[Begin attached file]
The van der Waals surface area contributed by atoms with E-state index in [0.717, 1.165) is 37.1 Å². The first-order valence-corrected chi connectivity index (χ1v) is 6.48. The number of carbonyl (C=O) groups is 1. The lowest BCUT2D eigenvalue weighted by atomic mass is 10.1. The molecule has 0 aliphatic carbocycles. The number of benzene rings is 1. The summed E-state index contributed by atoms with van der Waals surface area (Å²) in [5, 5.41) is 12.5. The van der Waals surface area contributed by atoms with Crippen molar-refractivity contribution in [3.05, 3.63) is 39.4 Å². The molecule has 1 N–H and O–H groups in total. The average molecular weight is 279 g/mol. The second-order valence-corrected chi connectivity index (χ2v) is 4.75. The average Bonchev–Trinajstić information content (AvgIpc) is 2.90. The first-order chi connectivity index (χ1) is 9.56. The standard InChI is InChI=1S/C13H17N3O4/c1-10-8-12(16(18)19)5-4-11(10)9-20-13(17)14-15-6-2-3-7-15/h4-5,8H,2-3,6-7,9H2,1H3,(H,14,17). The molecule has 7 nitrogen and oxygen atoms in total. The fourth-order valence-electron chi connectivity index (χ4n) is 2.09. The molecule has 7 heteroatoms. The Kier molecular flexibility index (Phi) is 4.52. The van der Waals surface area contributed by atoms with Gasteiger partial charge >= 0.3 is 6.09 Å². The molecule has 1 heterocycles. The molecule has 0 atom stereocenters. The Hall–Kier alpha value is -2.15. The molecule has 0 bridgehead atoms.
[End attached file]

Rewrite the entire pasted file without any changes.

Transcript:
The van der Waals surface area contributed by atoms with E-state index in [0.717, 1.165) is 37.1 Å². The first-order valence-corrected chi connectivity index (χ1v) is 6.48. The number of carbonyl (C=O) groups is 1. The lowest BCUT2D eigenvalue weighted by atomic mass is 10.1. The molecule has 0 aliphatic carbocycles. The number of benzene rings is 1. The summed E-state index contributed by atoms with van der Waals surface area (Å²) in [5, 5.41) is 12.5. The van der Waals surface area contributed by atoms with Crippen molar-refractivity contribution in [3.05, 3.63) is 39.4 Å². The molecule has 1 N–H and O–H groups in total. The average molecular weight is 279 g/mol. The second-order valence-corrected chi connectivity index (χ2v) is 4.75. The average Bonchev–Trinajstić information content (AvgIpc) is 2.90. The first-order chi connectivity index (χ1) is 9.56. The standard InChI is InChI=1S/C13H17N3O4/c1-10-8-12(16(18)19)5-4-11(10)9-20-13(17)14-15-6-2-3-7-15/h4-5,8H,2-3,6-7,9H2,1H3,(H,14,17). The molecule has 7 nitrogen and oxygen atoms in total. The fourth-order valence-electron chi connectivity index (χ4n) is 2.09. The molecule has 7 heteroatoms. The Kier molecular flexibility index (Phi) is 4.52. The van der Waals surface area contributed by atoms with Gasteiger partial charge >= 0.3 is 6.09 Å². The molecule has 1 heterocycles. The molecule has 0 atom stereocenters. The Hall–Kier alpha value is -2.15. The molecule has 0 bridgehead atoms.